* * * * * *


"(b) with respect to a non-owned automobile,


"(1) the named insured,


"(2) any relative, but only with respect to a private passenger automobile or trailer, provided his actual operation or (if he is not operating) the other actual use thereof is with the permission, or reasonably believed to be with the permission, of the owner and is within the scope of such permission, and


"(3) Any other person or organization not owning or hiring the automobile, but only with respect to his or its liability because of acts or omissions of an insured under (b) (1) or (2) above."


With respect to Hunt's authority to operate the car at the time of the collision, parties took the depositions of Dale Wells, Sales Manager of Louisville, of Roy Phelps, Assistant Sales Manager of Louisville, of Donald Martin, the salesman who turned the car over to Hunt, and of Hunt himself. Counsel for Selective participated in the taking of these depositions and conducted cross-examination of all but Hunt.


Dale Wells deposed, in effect, as follows: That he became Sales Manager of Louisville in December, 1960 and occupied that position on May 5, 1962. That it was the general policy of the Company to permit a person who is interested in buying an automobile to drive the car without somebody being with him. That this policy was followed where it was felt that the prospective purchaser was thoroughly interested in the car. He testified that the general salesman had the right to allow a customer to drive a car if he wanted to. On cross-examination, he testified to the circumstances under which Martin took the car to Butler County. He was not on the premises when Martin talked to Phelps but Phelps reported to him that Martin had taken the car and that he, Phelps, had given him permission to do so for the purpose of selling the car to his brother or brother-in-law. On re-direct, he testified that he did not know how good the prospects for a sale were but that he did not call Martin by telephone and rescind or countermand the permission given him by Mr. Phelps to take the car.


Roy Phelps, as Assistant Sales Manager, had five salesmen operating under him, of whom Donald Martin was one. With respect to the policy of the company in requiring a salesman to accompany a prospect driving a car, he testified that if a salesman qualified the prospective customer they let the latter drive the car. He testified further that the car given to Martin was a demonstrator and that the latter had been using it three or four days while his own car was being repaired. With respect to the trip to Butler County, he said that Martin had told him he was thinking in terms of trading it and would call him back and that he, Phelps, said: "Go ahead and take it." He testified in effect that Mr. Wells knew that Martin was using the car while his car was being repaired and was using it both to go back and forth to work and to show it and that he made no objection to it. Phelps testified that in 50% or 60% of the cases he closed deals made for cars without consulting Mr. Wells or Mr. Cooper (presumably the Manager of the Company). On cross-examination, Phelps testified that he was "reasonably certain" that Martin had been using the demonstrator for three or four days before taking it to Morgantown with Mr. Wells' knowledge. That Martin could use the car for whatever purpose he wanted but that he did talk about the proposed deal and that he, Phelps, talked to Wells about it. He was aware of the type of car owned by Martin's brother-in-law, namely, a 1961 Chevrolet Impala and that in a general way they had discussed what it would be worth on a trade or how much difference Louisville would have to get to make a trade. Still on cross-examination, he testified that he, Phelps, told Martin it was O.K. to go to Morgantown and show the car to his brother-in-law.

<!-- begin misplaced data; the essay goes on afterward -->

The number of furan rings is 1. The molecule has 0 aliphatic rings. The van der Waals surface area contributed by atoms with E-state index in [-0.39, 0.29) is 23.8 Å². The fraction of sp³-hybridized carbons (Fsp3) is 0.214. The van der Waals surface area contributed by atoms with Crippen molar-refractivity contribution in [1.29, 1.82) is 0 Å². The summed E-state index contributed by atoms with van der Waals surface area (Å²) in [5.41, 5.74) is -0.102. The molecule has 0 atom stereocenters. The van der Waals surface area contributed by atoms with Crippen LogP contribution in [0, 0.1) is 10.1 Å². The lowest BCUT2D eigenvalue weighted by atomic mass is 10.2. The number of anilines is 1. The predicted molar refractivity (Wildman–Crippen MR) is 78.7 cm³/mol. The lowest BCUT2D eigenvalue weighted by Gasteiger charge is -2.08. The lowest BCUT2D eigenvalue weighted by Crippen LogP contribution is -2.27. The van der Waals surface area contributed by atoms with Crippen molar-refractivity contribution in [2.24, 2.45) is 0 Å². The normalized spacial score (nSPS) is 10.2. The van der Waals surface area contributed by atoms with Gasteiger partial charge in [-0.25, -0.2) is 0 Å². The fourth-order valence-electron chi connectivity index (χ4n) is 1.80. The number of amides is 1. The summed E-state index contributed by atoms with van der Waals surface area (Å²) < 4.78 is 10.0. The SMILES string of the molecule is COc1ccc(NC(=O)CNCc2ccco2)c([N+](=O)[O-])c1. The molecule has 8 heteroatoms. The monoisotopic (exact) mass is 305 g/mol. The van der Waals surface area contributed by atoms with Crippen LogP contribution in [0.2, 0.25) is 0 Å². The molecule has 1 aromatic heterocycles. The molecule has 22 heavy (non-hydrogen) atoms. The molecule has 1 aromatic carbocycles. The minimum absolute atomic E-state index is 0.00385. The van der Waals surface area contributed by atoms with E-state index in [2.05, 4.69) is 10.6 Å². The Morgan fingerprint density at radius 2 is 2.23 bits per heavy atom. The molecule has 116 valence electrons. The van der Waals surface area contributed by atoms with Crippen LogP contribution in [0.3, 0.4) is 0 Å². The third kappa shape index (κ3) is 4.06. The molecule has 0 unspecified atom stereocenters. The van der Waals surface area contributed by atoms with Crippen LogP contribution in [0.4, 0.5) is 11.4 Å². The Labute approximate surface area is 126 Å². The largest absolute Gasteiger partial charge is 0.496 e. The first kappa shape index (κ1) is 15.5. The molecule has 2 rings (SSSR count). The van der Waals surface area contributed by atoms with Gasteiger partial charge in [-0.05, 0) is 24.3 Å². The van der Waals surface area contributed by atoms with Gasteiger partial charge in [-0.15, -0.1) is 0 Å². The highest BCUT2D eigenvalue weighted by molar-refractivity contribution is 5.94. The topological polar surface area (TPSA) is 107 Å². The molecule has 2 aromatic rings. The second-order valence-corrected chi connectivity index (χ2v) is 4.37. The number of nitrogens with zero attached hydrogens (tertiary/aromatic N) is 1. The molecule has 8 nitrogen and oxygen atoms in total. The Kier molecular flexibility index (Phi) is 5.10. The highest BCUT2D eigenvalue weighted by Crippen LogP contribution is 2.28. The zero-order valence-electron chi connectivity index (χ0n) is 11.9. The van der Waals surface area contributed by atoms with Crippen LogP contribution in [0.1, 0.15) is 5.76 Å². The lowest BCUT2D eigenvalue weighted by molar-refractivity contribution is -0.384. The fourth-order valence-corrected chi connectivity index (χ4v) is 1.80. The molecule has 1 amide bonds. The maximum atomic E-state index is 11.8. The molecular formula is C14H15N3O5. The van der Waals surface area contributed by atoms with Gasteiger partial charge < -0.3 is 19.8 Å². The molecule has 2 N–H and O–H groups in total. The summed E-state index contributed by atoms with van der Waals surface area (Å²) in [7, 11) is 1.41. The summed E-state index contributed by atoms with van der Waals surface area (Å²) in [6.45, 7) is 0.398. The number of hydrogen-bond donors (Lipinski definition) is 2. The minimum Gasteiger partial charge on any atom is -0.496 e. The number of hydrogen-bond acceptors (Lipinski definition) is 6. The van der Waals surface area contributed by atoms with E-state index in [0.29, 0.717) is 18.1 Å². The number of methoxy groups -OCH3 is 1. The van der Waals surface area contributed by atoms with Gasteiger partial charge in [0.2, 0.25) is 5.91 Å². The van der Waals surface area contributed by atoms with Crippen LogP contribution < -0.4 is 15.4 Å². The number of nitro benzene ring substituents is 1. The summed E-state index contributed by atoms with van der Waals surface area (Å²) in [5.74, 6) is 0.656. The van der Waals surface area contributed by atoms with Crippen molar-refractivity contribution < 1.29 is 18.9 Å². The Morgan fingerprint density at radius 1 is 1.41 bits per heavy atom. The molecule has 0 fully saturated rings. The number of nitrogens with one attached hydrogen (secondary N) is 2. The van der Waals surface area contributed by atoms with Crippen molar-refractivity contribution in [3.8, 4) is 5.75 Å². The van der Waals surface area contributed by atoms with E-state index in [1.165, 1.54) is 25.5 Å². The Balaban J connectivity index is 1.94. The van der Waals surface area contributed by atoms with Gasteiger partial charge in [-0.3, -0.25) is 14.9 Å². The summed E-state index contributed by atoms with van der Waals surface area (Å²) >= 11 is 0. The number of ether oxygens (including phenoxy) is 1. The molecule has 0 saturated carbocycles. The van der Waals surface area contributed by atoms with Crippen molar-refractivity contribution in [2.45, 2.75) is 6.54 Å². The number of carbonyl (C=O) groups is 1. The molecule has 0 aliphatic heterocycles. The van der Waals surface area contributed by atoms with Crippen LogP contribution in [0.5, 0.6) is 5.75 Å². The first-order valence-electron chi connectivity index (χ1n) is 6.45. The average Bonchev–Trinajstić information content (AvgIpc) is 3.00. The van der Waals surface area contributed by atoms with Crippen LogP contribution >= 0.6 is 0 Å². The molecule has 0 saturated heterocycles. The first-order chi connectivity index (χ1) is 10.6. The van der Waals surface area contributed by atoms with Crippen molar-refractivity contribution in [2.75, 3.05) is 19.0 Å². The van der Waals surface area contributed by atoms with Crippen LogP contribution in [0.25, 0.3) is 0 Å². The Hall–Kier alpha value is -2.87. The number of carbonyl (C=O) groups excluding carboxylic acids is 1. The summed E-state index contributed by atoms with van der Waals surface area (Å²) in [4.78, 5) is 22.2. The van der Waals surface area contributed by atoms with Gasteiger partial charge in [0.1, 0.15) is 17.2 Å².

Donald Martin testified that he knew of no set policy of Louisville with respect to people trying a car out of the presence of the salesman, but that generally "if you didn't think a guy was liable to skip out of town with the car * * * he could ride by himself, but if you thought he might be the kind of guy that would steal it, ride with him." Questioned as to the circumstances under which he delivered the car to his brother-in-law to drive, he testified: "I just told him to drive it and see if he liked the car and then we'd try to arrive at a figure and get together on a trade." He did not tell him where to go or what time to bring it back when he was trying it out. On cross-examination, he testified that his brother-in-law had his permission to drive the car and that when he took the car to Butler County he felt and believed that he was obeying the orders of Louisville Motors Company and that he had full permission of his superiors at Louisville to take it there.